Featured Research

from universities, journals, and other organizations

Rare Evidence Of Dinosaur Cannibalism: Meat-Eater Tooth Found In Gorgosaurus Jawbone

Date:
October 7, 2009
Source:
University of Alberta
Summary:
A Canadian researcher has found 70 million year old evidence of dinosaur cannibalism. The jawbone of what appears to be a Gorgosaurus was found in 1996 in southern Alberta. A technician at the Royal Tyrell Museum in Alberta found something unusual embedded in the jaw. It was the tip of a tooth from another meat-eating dinosaur.

Top: artist's impression of two dinosaurs fighting. Below: Phil Bell with the dinosaur tooth.
Credit: Image courtesy of University of Alberta

University of Alberta researcher Phil Bell has found 70 million year old evidence of dinosaur cannibalism. The jawbone of what appears to be a Gorgosaurus was found in 1996 in southern Alberta. A technician at the Royal Tyrell Museum found something unusual embedded in the jaw. It was the tip of a tooth from another meat-eating dinosaur.

Bell, a paleontology PhD candidate, says discovery of the tooth shows that a fight between two dinosaurs definitely took place. "The wound showed no signs of healing so we know the dinosaur died soon after it was inflicted." Bell says that leaves two possible storylines. "Either the attacker fought, killed and ate this dinosaur, or the victim was already dead." Either way, if the attacker and the victim were the same species, Bell has a rare case of dinosaur cannibalism.

Analysis of the wound in the jawbone showed the bite was applied with the same force as a two tonne great white shark. "Sharks are a good analogue for this research," said Bell. "Their teeth frequently break off in an attack and become lodged in the victim."

The fossil record shows that Gorgosaurus, a 10-metre long cousin of the bigger, more famous, Tyrannosaurus rex, outnumbered other meat-eating dinosaurs in the area. That leads Bell to believe it's likely the attacker and the victim were both Gorgosaurus dinosaurs, making this a case of cannibalism.

There is only one proven case of dinosaur cannibalism. That evidence was found in Madagascar in 2007.

Bell and co-author, U of A paleontology professor Phil Currie, published their findings this month in the journal Lethaia.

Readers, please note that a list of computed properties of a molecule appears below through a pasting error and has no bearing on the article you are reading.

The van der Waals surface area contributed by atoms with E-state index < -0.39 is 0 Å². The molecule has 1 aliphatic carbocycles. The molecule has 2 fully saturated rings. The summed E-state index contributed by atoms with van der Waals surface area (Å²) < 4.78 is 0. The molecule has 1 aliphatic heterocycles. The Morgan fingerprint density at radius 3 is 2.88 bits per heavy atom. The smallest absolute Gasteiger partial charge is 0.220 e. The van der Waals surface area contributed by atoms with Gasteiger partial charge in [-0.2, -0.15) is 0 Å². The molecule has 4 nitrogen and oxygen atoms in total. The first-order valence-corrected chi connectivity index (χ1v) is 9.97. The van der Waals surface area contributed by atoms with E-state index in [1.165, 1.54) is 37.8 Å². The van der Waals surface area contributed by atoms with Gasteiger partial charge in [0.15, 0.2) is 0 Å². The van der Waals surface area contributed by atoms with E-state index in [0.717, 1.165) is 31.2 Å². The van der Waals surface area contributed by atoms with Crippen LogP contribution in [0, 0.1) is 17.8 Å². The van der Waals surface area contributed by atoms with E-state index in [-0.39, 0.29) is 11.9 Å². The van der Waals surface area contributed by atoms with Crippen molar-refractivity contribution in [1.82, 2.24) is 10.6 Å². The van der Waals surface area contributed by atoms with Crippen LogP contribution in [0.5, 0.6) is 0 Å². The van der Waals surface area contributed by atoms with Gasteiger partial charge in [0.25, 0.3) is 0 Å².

Story Source:

The above story is based on materials provided by University of Alberta. Note: Materials may be edited for content and length.


Cite This Page:

University of Alberta. "Rare Evidence Of Dinosaur Cannibalism: Meat-Eater Tooth Found In Gorgosaurus Jawbone." ScienceDaily. ScienceDaily, 7 October 2009. <www.sciencedaily.com/releases/2009/10/091006155909.htm>.
University of Alberta. (2009, October 7). Rare Evidence Of Dinosaur Cannibalism: Meat-Eater Tooth Found In Gorgosaurus Jawbone. ScienceDaily. Retrieved April 20, 2014 from www.sciencedaily.com/releases/2009/10/091006155909.htm
University of Alberta. "Rare Evidence Of Dinosaur Cannibalism: Meat-Eater Tooth Found In Gorgosaurus Jawbone." ScienceDaily. www.sciencedaily.com/releases/2009/10/091006155909.htm (accessed April 20, 2014).

Share This



More Fossils & Ruins News

Sunday, April 20, 2014

Featured Research

from universities, journals, and other organizations


Featured Videos

from AP, Reuters, AFP, and other news services

Couple Finds Love Letters From WWI In Attic

Couple Finds Love Letters From WWI In Attic

Newsy (Apr. 17, 2014) A couple found love letters from World War I in their attic. They were able to deliver them to relatives of the writer of those letters. Video provided by Newsy
Powered by NewsLook.com
Erotic Art Offers Glimpse of China's 'lost' Sexual Philosophy

Erotic Art Offers Glimpse of China's 'lost' Sexual Philosophy

AFP (Apr. 16, 2014) Explicit Chinese art works dating back centuries go on display in Hong Kong, revealing China's ancient relationship with sex. Video provided by AFP
Powered by NewsLook.com
French Historians Fight to Save Iconic La Samaritaine Buildings

French Historians Fight to Save Iconic La Samaritaine Buildings

AFP (Apr. 15, 2014) Parisians and local historians are fighting to save one of the French capital's iconic buildings, the La Samaritaine department store. Duration: 01:42 Video provided by AFP
Powered by NewsLook.com
Bee Fossils Provide Insight Into Ice Age Environment

Bee Fossils Provide Insight Into Ice Age Environment

Newsy (Apr. 12, 2014) Archeologists have found many fossils in the La Brea Tar Pits, including those of saber-tooth tigers and mammoths. Video provided by Newsy
Powered by NewsLook.com

Search ScienceDaily

Number of stories in archives: 140,361

Find with keyword(s):
Enter a keyword or phrase to search ScienceDaily for related topics and research stories.

Save/Print:
Share:

Breaking News:
from the past week

In Other News

... from NewsDaily.com

Science News

Health News

Environment News

Technology News



Save/Print:
Share:

Free Subscriptions


Get the latest science news with ScienceDaily's free email newsletters, updated daily and weekly. Or view hourly updated newsfeeds in your RSS reader:

Get Social & Mobile


Keep up to date with the latest news from ScienceDaily via social networks and mobile apps:

Have Feedback?


Tell us what you think of ScienceDaily -- we welcome both positive and negative comments. Have any problems using the site? Questions?
Mobile: iPhone Android Web
Follow: Facebook Twitter Google+
Subscribe: RSS Feeds Email Newsletters
Latest Headlines Health & Medicine Mind & Brain Space & Time Matter & Energy Computers & Math Plants & Animals Earth & Climate Fossils & Ruins